'Land deal caused CLICO collapse'
PORT OF SPAIN — “The single transaction that caused the CL Financial empire to fall.”
This is how Peter Permell, chairman of the CLICO policyholders group, has labelled a billion-dollar purchase of property in Florida, US, known as the Green Island Transaction. Permell is now calling on Attorney General Anand Ramlogan to conduct a forensic investigation into the billion-dollar deal.
Today, Permell and representatives of the CLICO policyholders group met with Anthony Colman, lone commissioner in the Commission of Enquiry into the collapse of CL Financial and the Hindu Credit Union to discuss the land deal.
The enquiry resumed this morning at Winsure Building, Richmond Street, Port of Spain.
The CLICO policyholders group held a press conference at Cascadia Hotel and Conference Centre in St. Ann’s yesterday.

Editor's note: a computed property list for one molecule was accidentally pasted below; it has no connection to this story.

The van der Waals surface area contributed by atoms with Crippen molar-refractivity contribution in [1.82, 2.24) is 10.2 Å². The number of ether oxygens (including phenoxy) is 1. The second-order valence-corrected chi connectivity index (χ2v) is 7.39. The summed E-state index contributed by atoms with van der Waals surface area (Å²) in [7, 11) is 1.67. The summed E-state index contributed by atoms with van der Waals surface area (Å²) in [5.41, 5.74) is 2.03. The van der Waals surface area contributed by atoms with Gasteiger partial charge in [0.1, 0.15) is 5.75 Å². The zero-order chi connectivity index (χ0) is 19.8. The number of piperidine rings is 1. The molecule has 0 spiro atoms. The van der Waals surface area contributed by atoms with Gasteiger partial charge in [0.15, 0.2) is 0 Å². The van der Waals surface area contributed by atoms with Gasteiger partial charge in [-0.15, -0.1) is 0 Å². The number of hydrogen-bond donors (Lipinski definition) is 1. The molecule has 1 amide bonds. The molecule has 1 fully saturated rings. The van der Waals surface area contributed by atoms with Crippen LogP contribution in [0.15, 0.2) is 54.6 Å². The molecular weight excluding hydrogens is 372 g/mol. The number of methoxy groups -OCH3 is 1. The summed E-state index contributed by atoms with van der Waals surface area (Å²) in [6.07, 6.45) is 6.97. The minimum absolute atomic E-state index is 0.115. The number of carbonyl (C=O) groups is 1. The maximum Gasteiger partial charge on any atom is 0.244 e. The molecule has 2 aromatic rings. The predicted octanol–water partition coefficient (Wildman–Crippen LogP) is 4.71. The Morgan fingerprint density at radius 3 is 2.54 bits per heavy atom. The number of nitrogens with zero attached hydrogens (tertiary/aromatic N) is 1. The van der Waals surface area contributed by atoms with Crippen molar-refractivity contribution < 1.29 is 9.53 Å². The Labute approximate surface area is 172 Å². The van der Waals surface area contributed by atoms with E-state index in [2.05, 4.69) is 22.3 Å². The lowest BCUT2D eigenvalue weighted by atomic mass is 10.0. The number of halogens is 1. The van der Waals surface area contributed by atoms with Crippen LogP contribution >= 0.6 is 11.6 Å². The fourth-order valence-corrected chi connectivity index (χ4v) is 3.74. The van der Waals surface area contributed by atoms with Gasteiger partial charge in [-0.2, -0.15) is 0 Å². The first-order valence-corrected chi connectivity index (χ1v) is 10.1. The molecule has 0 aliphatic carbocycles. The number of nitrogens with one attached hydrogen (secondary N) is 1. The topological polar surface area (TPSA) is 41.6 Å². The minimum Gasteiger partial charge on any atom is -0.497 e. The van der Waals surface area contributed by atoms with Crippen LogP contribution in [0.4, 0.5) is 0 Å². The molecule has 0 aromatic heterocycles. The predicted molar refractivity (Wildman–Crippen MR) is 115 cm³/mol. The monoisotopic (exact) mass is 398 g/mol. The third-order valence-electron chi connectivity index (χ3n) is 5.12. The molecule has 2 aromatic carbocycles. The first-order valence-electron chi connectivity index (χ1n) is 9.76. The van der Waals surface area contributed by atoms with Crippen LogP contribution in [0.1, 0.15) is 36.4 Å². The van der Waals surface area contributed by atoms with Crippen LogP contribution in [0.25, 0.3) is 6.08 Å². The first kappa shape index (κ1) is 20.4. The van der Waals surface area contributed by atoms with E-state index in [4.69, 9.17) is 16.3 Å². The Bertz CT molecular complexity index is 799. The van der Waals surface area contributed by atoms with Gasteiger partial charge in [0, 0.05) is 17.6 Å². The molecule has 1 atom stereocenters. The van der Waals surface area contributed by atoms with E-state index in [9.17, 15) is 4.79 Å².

At the press conference Permell spoke of the US$295 million purchase of 6,000 acres of land in Osceola County in January 2008, which he called the “most egregious example of mismanagement”.
Permell said the purchase price of the land deal worked out to US$50,000 an acre.
Roy Partin and his family, the owners of the land, were willing to sell the property for US$200 million, Permell said. The transaction was conducted by British American Insurance Company Limited.
BAICO is an 82 per cent owned subsidiary of CL Financial.
On September 4, 2008, the land deal was brought to the attention of the CL Financial board of directors.
At that board meeting it was agreed that British American’s future was “possibly at risk”.
Lawrence Duprey, CL Financial executive chairman, was authorised to take whatever steps he deemed necessary to correct the transaction.
Among the financing for the billion-dollar investment was a US$12 million loan from First Citizens Bank, a US$20 million loan from Caribbean Money Market Brokers and US$26 million from British American (Trinidad) Limited.
An Ernst and Young report has stated that “all the loans were in default”. (Express)